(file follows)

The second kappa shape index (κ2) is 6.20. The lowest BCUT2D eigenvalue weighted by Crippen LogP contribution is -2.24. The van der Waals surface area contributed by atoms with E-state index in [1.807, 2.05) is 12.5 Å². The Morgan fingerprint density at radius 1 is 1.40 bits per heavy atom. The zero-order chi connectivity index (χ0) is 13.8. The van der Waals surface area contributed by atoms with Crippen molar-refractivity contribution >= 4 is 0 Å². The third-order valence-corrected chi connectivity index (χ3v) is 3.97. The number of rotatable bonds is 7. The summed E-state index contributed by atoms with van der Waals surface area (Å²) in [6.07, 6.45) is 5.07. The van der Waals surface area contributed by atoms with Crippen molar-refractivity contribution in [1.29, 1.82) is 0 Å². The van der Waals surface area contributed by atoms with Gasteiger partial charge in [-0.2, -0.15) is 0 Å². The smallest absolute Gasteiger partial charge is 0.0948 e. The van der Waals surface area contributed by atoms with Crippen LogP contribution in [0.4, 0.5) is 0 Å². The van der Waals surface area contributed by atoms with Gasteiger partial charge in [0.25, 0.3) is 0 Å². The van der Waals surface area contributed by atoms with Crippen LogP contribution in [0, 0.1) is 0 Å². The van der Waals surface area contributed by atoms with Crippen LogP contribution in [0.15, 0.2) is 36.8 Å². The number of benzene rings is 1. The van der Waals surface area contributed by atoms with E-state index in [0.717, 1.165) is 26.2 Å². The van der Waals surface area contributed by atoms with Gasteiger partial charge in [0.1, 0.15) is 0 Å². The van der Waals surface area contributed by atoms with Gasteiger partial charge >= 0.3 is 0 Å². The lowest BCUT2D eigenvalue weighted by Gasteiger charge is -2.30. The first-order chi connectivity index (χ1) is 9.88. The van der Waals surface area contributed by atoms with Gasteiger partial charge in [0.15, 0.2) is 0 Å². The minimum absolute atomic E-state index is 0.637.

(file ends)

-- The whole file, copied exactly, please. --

The second kappa shape index (κ2) is 6.20. The lowest BCUT2D eigenvalue weighted by Crippen LogP contribution is -2.24. The van der Waals surface area contributed by atoms with E-state index in [1.807, 2.05) is 12.5 Å². The Morgan fingerprint density at radius 1 is 1.40 bits per heavy atom. The zero-order chi connectivity index (χ0) is 13.8. The van der Waals surface area contributed by atoms with Crippen molar-refractivity contribution >= 4 is 0 Å². The third-order valence-corrected chi connectivity index (χ3v) is 3.97. The number of rotatable bonds is 7. The summed E-state index contributed by atoms with van der Waals surface area (Å²) in [6.07, 6.45) is 5.07. The van der Waals surface area contributed by atoms with Crippen molar-refractivity contribution in [1.29, 1.82) is 0 Å². The van der Waals surface area contributed by atoms with Gasteiger partial charge in [-0.2, -0.15) is 0 Å². The smallest absolute Gasteiger partial charge is 0.0948 e. The van der Waals surface area contributed by atoms with Crippen LogP contribution in [0.4, 0.5) is 0 Å². The van der Waals surface area contributed by atoms with Gasteiger partial charge in [0.25, 0.3) is 0 Å². The van der Waals surface area contributed by atoms with Crippen LogP contribution in [0, 0.1) is 0 Å². The van der Waals surface area contributed by atoms with Crippen LogP contribution in [0.15, 0.2) is 36.8 Å². The number of benzene rings is 1. The van der Waals surface area contributed by atoms with E-state index in [0.717, 1.165) is 26.2 Å². The van der Waals surface area contributed by atoms with Gasteiger partial charge in [0.1, 0.15) is 0 Å². The van der Waals surface area contributed by atoms with Gasteiger partial charge >= 0.3 is 0 Å². The lowest BCUT2D eigenvalue weighted by Gasteiger charge is -2.30. The first-order chi connectivity index (χ1) is 9.88. The van der Waals surface area contributed by atoms with Gasteiger partial charge in [0.15, 0.2) is 0 Å². The minimum absolute atomic E-state index is 0.637.